Chemotherapy or radiation treatments are often used to treat and cure cancer, but they also may cause damage to the heart. These potential side effects are known as cardiotoxicity. Cardiotoxicity can develop during cancer treatment or can occur within days, months, or even years after successful cancer treatment. These side effects can potentially impact quality of life and life expectancy.
The innovative cardio-oncology program at UConn Health was created to detect cardiac health risks or conditions early by tracking cancer patients with an advanced heart imaging test before, during, and after chemotherapy and radiation therapy.
Multidisciplinary specialists from the Pat and Jim Calhoun Cardiology Center and the Carole and Ray Neag Comprehensive Cancer Center work together to prevent or minimize a patient’s risk of heart damage during and after treatment. The program also evaluates and manages patients who have had cancer treatment in the past and develop new cardiac symptoms or problems.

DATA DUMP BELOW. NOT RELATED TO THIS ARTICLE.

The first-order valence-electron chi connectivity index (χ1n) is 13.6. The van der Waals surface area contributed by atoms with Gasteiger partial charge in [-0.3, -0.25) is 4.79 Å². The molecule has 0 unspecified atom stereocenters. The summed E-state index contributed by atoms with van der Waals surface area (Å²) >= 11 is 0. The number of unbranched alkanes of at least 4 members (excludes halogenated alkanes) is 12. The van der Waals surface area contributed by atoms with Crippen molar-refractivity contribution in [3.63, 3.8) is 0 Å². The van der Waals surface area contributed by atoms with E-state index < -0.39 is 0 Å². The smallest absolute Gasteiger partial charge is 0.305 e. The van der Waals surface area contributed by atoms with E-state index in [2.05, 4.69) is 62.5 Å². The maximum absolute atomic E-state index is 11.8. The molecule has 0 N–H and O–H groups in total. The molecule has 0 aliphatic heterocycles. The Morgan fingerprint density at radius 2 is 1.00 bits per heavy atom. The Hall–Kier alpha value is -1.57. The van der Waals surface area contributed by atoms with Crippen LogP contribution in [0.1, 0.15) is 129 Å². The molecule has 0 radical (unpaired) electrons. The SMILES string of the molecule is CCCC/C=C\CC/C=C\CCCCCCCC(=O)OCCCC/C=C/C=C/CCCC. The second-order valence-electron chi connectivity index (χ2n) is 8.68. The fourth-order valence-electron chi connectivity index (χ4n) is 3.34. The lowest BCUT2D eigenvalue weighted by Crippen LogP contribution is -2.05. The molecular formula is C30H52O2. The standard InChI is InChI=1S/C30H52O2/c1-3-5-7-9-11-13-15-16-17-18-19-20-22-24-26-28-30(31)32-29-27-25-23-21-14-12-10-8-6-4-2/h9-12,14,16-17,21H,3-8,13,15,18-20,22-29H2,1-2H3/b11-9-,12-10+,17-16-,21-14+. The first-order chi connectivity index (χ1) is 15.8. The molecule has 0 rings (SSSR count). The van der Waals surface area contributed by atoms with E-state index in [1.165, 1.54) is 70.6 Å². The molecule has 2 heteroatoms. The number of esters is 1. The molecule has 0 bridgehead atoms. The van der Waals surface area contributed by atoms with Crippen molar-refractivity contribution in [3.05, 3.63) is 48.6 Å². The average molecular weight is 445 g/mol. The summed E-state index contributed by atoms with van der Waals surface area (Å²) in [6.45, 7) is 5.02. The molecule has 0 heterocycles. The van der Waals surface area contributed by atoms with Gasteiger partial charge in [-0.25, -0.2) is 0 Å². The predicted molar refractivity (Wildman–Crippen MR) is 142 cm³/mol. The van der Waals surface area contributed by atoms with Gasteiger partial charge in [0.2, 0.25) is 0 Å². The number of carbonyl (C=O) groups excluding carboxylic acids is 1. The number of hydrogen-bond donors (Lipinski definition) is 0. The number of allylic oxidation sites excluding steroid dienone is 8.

If you are concerned about your cardiac health during or after cancer treatment, talk to your doctor about a cardiac evaluation to assess your current and future risk.
Power of Possible
Watch how the Cardio-Oncology Program at UConn Health is going above and beyond to protect the hearts of cancer patients as they undergo lifesaving chemotherapy and radiation. Learn how Dr. Agnes Kim caught Karen Zucker’s developing heart failure due to her breast cancer chemotherapy treatment and successfully restored her heart function to normal.
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